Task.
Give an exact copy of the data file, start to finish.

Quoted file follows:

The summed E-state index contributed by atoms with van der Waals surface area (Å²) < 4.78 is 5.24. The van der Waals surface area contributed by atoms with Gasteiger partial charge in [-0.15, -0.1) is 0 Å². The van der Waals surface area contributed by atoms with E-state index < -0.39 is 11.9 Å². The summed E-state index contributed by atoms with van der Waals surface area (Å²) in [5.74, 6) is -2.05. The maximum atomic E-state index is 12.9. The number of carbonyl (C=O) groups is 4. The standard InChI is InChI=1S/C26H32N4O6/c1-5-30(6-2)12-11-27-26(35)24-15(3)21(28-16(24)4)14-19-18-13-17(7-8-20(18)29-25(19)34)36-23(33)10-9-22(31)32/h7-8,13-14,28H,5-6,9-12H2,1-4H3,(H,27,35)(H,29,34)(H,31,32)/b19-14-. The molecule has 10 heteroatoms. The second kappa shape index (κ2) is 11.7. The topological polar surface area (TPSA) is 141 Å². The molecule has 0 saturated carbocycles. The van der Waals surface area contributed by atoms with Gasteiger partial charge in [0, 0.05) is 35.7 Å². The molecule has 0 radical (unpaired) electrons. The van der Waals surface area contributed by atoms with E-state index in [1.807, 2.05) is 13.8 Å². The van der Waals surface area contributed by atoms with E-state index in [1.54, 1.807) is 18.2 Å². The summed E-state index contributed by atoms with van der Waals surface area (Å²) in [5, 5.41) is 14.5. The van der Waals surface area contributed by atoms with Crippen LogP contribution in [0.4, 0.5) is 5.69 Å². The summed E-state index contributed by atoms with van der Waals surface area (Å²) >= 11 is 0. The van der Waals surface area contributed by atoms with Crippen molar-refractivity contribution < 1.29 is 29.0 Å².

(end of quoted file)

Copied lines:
The summed E-state index contributed by atoms with van der Waals surface area (Å²) < 4.78 is 5.24. The van der Waals surface area contributed by atoms with Gasteiger partial charge in [-0.15, -0.1) is 0 Å². The van der Waals surface area contributed by atoms with E-state index < -0.39 is 11.9 Å². The summed E-state index contributed by atoms with van der Waals surface area (Å²) in [5.74, 6) is -2.05. The maximum atomic E-state index is 12.9. The number of carbonyl (C=O) groups is 4. The standard InChI is InChI=1S/C26H32N4O6/c1-5-30(6-2)12-11-27-26(35)24-15(3)21(28-16(24)4)14-19-18-13-17(7-8-20(18)29-25(19)34)36-23(33)10-9-22(31)32/h7-8,13-14,28H,5-6,9-12H2,1-4H3,(H,27,35)(H,29,34)(H,31,32)/b19-14-. The molecule has 10 heteroatoms. The second kappa shape index (κ2) is 11.7. The topological polar surface area (TPSA) is 141 Å². The molecule has 0 saturated carbocycles. The van der Waals surface area contributed by atoms with Gasteiger partial charge in [0, 0.05) is 35.7 Å². The molecule has 0 radical (unpaired) electrons. The van der Waals surface area contributed by atoms with E-state index in [1.807, 2.05) is 13.8 Å². The van der Waals surface area contributed by atoms with E-state index in [1.54, 1.807) is 18.2 Å². The summed E-state index contributed by atoms with van der Waals surface area (Å²) in [5, 5.41) is 14.5. The van der Waals surface area contributed by atoms with Crippen LogP contribution in [0.4, 0.5) is 5.69 Å². The summed E-state index contributed by atoms with van der Waals surface area (Å²) >= 11 is 0. The van der Waals surface area contributed by atoms with Crippen molar-refractivity contribution < 1.29 is 29.0 Å².